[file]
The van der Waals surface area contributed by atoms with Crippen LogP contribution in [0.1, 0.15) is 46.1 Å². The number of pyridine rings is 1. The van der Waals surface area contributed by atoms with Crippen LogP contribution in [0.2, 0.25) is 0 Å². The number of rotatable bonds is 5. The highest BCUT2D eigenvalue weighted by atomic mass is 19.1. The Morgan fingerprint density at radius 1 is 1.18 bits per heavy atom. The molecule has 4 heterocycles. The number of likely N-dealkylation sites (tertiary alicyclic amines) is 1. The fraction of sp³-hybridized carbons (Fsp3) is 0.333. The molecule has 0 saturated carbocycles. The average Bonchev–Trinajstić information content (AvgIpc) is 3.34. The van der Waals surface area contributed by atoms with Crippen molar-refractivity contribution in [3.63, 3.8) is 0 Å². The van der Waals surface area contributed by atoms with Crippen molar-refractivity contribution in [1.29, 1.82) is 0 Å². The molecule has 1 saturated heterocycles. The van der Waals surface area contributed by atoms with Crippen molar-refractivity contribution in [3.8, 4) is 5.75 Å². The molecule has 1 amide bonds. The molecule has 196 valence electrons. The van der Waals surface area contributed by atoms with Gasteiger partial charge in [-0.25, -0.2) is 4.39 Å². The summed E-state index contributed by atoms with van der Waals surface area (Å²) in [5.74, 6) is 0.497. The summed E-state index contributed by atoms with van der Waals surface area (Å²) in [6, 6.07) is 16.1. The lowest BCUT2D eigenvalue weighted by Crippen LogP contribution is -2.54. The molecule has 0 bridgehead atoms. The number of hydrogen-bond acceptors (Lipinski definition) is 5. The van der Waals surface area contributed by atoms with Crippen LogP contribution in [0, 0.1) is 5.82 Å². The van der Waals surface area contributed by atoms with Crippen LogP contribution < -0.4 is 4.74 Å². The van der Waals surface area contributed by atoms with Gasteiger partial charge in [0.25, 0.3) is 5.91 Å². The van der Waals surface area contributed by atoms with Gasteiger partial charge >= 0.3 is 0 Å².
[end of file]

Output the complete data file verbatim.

The van der Waals surface area contributed by atoms with Crippen LogP contribution in [0.1, 0.15) is 46.1 Å². The number of pyridine rings is 1. The van der Waals surface area contributed by atoms with Crippen LogP contribution in [0.2, 0.25) is 0 Å². The number of rotatable bonds is 5. The highest BCUT2D eigenvalue weighted by atomic mass is 19.1. The Morgan fingerprint density at radius 1 is 1.18 bits per heavy atom. The molecule has 4 heterocycles. The number of likely N-dealkylation sites (tertiary alicyclic amines) is 1. The fraction of sp³-hybridized carbons (Fsp3) is 0.333. The molecule has 0 saturated carbocycles. The average Bonchev–Trinajstić information content (AvgIpc) is 3.34. The van der Waals surface area contributed by atoms with Crippen molar-refractivity contribution in [3.63, 3.8) is 0 Å². The van der Waals surface area contributed by atoms with Crippen molar-refractivity contribution in [1.29, 1.82) is 0 Å². The molecule has 1 saturated heterocycles. The van der Waals surface area contributed by atoms with Crippen molar-refractivity contribution in [3.8, 4) is 5.75 Å². The molecule has 1 amide bonds. The molecule has 196 valence electrons. The van der Waals surface area contributed by atoms with Gasteiger partial charge in [-0.25, -0.2) is 4.39 Å². The summed E-state index contributed by atoms with van der Waals surface area (Å²) in [5.74, 6) is 0.497. The summed E-state index contributed by atoms with van der Waals surface area (Å²) in [6, 6.07) is 16.1. The lowest BCUT2D eigenvalue weighted by Crippen LogP contribution is -2.54. The molecule has 0 bridgehead atoms. The number of hydrogen-bond acceptors (Lipinski definition) is 5. The van der Waals surface area contributed by atoms with Crippen LogP contribution in [0, 0.1) is 5.82 Å². The van der Waals surface area contributed by atoms with Crippen LogP contribution < -0.4 is 4.74 Å². The van der Waals surface area contributed by atoms with Gasteiger partial charge in [0.25, 0.3) is 5.91 Å². The van der Waals surface area contributed by atoms with Gasteiger partial charge >= 0.3 is 0 Å².